The Problem with U.S. Health Care Isn’t a Shortage of Doctors

The coronavirus epidemic is increasing demands on health care’s frontline, primary care physicians. Even before the outbreak emerged, conventional wisdom held that we’re facing a PCP shortage. Quartz this July warned of a “devastating” doctor shortage poised to strike America. Later that month, the Washington Post chimed in with “America to face a shortage of primary care physicians within a decade or so.” Indeed, estimates from the Association of American Medical Colleges (AAMC) indicate that the U.S. could face a shortfall of between 21,000 and 55,000 primary care doctors by 2023. Add to this the spikes in demand from Covid-19 and any future epidemics, and the challenge might seem insurmountable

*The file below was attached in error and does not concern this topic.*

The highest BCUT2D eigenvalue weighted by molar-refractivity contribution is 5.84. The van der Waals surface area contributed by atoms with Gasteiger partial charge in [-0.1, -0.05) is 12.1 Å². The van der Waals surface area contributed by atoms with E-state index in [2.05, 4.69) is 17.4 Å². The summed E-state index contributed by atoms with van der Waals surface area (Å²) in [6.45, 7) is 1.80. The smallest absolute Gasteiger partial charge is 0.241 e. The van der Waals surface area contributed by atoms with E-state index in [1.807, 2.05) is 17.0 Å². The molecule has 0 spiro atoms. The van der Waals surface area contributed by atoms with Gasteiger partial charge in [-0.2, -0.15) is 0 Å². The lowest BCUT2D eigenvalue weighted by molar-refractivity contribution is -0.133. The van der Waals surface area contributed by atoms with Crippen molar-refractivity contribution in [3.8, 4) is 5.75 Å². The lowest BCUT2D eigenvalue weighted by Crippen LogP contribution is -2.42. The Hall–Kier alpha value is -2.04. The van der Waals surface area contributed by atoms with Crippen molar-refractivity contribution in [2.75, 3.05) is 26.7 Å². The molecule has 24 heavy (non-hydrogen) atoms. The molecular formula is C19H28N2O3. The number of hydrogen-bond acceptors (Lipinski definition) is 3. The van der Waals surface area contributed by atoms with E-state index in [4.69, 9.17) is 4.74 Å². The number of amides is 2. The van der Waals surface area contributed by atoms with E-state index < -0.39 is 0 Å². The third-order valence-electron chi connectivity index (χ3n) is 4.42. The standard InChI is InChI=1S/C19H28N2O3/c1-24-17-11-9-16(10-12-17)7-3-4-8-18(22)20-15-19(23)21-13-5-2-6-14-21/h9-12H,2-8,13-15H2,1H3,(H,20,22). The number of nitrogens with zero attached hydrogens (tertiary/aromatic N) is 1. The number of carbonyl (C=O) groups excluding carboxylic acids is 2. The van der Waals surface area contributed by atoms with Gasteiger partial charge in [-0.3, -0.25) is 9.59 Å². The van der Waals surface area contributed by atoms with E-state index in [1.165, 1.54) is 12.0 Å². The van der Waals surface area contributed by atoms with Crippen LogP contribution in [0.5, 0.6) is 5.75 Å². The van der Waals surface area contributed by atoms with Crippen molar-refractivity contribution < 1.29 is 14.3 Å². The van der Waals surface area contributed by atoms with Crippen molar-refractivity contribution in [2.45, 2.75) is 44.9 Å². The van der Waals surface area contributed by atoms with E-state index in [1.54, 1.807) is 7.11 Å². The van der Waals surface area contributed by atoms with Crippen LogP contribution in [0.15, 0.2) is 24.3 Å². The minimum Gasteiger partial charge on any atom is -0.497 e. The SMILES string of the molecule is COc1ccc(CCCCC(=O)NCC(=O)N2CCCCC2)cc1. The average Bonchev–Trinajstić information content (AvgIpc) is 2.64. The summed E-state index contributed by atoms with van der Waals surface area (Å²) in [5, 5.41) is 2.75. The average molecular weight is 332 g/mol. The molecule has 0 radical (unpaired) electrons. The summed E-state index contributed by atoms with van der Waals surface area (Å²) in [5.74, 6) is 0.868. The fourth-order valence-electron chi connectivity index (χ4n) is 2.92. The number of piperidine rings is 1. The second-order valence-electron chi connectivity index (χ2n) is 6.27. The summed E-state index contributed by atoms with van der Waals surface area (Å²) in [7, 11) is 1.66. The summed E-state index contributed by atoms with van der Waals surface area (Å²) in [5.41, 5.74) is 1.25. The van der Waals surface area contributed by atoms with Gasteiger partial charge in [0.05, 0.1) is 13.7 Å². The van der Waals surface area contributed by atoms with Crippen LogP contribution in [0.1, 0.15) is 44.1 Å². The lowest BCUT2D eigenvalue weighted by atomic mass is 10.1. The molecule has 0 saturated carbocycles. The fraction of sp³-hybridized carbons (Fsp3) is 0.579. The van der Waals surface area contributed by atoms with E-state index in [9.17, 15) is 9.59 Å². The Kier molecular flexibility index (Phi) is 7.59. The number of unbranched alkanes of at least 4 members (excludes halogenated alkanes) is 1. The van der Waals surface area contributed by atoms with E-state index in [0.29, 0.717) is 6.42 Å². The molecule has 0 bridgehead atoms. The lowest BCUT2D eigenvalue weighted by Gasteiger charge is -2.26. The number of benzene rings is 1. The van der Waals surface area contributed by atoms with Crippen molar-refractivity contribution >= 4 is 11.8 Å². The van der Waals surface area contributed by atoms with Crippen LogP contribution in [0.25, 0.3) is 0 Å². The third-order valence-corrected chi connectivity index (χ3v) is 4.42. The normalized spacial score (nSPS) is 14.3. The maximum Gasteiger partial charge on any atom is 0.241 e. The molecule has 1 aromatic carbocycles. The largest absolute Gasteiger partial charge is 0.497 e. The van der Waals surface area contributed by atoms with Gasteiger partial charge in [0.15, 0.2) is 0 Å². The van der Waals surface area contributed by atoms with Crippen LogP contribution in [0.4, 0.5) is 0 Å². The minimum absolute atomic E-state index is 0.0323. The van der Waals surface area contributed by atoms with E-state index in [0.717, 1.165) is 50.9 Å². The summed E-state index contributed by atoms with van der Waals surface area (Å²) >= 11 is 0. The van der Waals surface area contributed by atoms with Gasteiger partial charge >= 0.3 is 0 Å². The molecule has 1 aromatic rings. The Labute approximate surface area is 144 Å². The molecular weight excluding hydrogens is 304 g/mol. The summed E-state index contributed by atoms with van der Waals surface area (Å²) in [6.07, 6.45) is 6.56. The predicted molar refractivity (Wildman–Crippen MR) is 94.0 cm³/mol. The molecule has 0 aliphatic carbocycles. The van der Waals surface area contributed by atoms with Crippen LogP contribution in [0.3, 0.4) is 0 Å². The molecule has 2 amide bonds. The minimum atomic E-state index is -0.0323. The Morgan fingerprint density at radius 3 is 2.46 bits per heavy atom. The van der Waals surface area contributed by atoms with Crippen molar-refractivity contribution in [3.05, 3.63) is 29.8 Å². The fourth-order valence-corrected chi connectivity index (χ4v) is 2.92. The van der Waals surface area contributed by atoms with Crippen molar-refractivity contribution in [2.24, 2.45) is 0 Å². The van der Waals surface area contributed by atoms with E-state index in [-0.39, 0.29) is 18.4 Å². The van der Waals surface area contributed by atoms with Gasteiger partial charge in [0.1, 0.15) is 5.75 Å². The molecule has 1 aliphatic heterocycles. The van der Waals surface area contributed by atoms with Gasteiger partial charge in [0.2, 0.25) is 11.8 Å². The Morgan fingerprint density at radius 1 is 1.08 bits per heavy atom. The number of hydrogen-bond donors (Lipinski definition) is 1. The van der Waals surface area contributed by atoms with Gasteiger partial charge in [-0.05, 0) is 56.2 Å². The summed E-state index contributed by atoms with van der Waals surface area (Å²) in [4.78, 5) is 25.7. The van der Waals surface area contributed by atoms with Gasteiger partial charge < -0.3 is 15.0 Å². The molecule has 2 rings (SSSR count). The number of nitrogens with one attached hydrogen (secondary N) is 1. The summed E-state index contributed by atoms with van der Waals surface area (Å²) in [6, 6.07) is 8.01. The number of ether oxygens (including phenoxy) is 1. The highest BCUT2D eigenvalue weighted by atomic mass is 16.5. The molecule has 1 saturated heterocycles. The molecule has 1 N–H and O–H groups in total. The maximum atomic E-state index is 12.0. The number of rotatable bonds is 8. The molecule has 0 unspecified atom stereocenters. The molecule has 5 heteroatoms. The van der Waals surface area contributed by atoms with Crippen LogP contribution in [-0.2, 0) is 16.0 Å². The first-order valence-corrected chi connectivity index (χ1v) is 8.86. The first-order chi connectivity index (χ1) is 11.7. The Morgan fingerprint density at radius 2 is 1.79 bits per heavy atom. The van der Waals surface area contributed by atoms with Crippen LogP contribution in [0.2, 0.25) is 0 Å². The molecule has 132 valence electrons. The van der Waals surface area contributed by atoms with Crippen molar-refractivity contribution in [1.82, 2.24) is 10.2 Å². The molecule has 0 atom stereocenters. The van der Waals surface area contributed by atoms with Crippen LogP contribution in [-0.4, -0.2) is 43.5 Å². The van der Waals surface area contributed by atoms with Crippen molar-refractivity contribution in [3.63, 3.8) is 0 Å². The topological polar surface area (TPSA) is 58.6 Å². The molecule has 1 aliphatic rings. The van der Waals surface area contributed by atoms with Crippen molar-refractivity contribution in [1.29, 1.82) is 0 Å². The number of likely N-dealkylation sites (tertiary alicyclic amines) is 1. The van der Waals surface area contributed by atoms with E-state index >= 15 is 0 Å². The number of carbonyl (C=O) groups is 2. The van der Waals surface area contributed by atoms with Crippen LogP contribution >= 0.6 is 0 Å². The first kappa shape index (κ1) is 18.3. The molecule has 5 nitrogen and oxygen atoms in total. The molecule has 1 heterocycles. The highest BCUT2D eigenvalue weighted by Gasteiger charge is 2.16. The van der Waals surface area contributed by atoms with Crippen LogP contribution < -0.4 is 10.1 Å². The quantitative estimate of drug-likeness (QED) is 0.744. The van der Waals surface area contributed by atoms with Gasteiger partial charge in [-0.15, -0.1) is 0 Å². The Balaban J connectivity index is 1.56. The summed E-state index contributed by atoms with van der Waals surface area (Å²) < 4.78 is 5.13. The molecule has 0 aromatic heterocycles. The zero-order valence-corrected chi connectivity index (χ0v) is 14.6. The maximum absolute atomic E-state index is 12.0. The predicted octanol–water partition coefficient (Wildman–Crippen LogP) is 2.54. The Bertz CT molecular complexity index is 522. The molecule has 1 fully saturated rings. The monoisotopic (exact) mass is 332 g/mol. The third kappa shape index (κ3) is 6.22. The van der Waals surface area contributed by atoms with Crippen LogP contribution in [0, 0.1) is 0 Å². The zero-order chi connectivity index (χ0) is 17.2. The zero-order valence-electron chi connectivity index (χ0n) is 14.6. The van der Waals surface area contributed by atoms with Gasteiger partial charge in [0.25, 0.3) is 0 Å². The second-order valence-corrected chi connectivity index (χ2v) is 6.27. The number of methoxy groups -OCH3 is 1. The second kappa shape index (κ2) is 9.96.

We’re not here to second-guess the AAMC’s estimates. Based on typical primary care clinical practice, that assessment makes sense. But what if there were a way to provide enough primary care to serve the needs of the U.S. population across the next decade — even with abrupt changes in demand — without having to add tens of thousands of physicians beyond current expected supply?

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